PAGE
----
After ignoring the “say something about what you’re doing or thinking” prompt for a while and watching the stream of status updates from other people, you finally decide to say something. Here’s the tricky part… you think to yourself “What do I have to say? I have no clue… so I guess I’ll point out something going on around me that I think might be funny or interesting to someone else.” Thus starts the path… and a “Man, my breakfast is stupid today.” post is born!
2) What Do I Think Of What’s Going On Around Me?
For a while, pointing out things going on around you is fun, but after a while that gets a bit boring. You think “what else could I talk about?” Here and there you decide to tell people who are following your updates what you think about things going on around you. This takes a jump in public confidence level, because after all they can comment back, and they might not agree! Advancing through these phases both builds and indicates the growth of confidence in personal publishing… bit by bit.
3) Look At These Things I’ve Found That I Think Are Interesting
As you gain confidence and realize that you aren’t getting yelled at for telling people what’s going on around you and what you think of it (sometimes), you decide to tell people about interesting things you’ve found. Here you’ve graduated from just “saying something” to pointing out something interesting, and you start posting updates with links to articles, videos or blog posts that catch your fancy. By now you might have a bit of a following, and people comment on the things you’ve found, or even re-send them to their followers.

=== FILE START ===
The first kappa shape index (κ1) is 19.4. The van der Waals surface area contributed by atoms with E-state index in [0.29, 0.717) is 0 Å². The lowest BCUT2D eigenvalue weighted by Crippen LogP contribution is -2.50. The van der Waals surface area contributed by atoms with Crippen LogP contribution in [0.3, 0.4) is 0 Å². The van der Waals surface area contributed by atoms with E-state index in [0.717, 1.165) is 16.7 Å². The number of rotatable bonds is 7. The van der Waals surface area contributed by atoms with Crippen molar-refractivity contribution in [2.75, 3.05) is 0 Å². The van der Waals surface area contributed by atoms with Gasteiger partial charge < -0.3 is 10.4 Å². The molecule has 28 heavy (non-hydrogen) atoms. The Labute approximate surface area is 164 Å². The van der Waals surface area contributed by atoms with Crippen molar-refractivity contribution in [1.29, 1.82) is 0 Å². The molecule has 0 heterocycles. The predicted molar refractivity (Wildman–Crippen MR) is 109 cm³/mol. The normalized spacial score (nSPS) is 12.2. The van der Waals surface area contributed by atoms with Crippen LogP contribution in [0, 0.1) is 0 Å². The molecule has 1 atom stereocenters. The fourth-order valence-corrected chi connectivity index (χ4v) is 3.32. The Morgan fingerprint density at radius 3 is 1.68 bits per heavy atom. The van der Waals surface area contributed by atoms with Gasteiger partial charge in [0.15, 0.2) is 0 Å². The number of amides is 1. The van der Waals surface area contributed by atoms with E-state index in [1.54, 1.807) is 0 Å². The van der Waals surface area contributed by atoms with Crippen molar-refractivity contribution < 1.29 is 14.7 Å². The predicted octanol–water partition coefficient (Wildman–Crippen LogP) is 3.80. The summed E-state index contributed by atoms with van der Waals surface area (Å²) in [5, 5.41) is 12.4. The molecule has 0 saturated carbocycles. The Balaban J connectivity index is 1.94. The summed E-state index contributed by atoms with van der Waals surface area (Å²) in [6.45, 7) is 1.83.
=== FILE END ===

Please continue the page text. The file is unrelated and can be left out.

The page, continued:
4) Here Are Some Things I’ve Found That I Think Might Be Interesting To You
A realization hits… People are actually interested in some of the things you talk about, but not all of them. It’s at first puzzling to figure out which things they like and comment on and which ones don’t generate any reaction. After a while more, though, you start to get a sense of what people in your network respond to, and you start in a light way paying attention to the things you stumble on, or thoughts you have, that you think your network might actually be interested in. You start to develop “a voice” that is a blend of your interests with a bit of tailoring to make sure to include the things your network responds to. Now your updates often include pointers to other things on the web that you’re pretty sure your network (or networks – since many of us have followers with varied interests.)